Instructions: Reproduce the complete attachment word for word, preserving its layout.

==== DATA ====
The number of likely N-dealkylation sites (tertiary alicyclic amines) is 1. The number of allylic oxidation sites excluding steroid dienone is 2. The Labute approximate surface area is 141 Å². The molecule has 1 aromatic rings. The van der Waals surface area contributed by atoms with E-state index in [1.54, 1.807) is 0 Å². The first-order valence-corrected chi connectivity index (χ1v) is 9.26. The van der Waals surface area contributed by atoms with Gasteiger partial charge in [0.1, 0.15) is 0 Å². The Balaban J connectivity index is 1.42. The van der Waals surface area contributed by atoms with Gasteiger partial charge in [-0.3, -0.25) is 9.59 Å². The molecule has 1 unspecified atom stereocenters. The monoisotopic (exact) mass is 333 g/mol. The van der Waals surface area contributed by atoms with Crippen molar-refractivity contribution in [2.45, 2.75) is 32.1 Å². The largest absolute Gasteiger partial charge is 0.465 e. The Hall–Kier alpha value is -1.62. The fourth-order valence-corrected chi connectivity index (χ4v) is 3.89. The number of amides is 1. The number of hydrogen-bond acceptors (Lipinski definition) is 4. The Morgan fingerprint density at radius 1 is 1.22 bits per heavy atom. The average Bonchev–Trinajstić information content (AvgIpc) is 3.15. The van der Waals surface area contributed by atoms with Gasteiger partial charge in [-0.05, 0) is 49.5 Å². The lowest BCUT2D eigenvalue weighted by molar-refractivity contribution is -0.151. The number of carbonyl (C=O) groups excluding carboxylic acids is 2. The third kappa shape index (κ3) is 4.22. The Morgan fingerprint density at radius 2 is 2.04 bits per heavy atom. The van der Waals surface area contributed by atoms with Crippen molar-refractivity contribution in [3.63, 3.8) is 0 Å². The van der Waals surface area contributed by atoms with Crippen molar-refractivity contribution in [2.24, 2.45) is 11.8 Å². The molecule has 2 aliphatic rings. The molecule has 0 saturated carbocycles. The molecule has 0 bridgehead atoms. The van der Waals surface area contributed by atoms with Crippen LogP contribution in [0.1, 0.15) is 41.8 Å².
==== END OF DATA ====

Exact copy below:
The number of likely N-dealkylation sites (tertiary alicyclic amines) is 1. The number of allylic oxidation sites excluding steroid dienone is 2. The Labute approximate surface area is 141 Å². The molecule has 1 aromatic rings. The van der Waals surface area contributed by atoms with E-state index in [1.54, 1.807) is 0 Å². The first-order valence-corrected chi connectivity index (χ1v) is 9.26. The van der Waals surface area contributed by atoms with Gasteiger partial charge in [0.1, 0.15) is 0 Å². The Balaban J connectivity index is 1.42. The van der Waals surface area contributed by atoms with Gasteiger partial charge in [-0.3, -0.25) is 9.59 Å². The molecule has 1 unspecified atom stereocenters. The monoisotopic (exact) mass is 333 g/mol. The van der Waals surface area contributed by atoms with Crippen molar-refractivity contribution in [2.45, 2.75) is 32.1 Å². The largest absolute Gasteiger partial charge is 0.465 e. The Hall–Kier alpha value is -1.62. The fourth-order valence-corrected chi connectivity index (χ4v) is 3.89. The number of amides is 1. The number of hydrogen-bond acceptors (Lipinski definition) is 4. The Morgan fingerprint density at radius 1 is 1.22 bits per heavy atom. The average Bonchev–Trinajstić information content (AvgIpc) is 3.15. The van der Waals surface area contributed by atoms with Gasteiger partial charge in [-0.05, 0) is 49.5 Å². The lowest BCUT2D eigenvalue weighted by molar-refractivity contribution is -0.151. The number of carbonyl (C=O) groups excluding carboxylic acids is 2. The third kappa shape index (κ3) is 4.22. The Morgan fingerprint density at radius 2 is 2.04 bits per heavy atom. The van der Waals surface area contributed by atoms with Crippen molar-refractivity contribution in [3.63, 3.8) is 0 Å². The van der Waals surface area contributed by atoms with Crippen molar-refractivity contribution in [2.24, 2.45) is 11.8 Å². The molecule has 2 aliphatic rings. The molecule has 0 saturated carbocycles. The molecule has 0 bridgehead atoms. The van der Waals surface area contributed by atoms with Crippen LogP contribution in [0.1, 0.15) is 41.8 Å².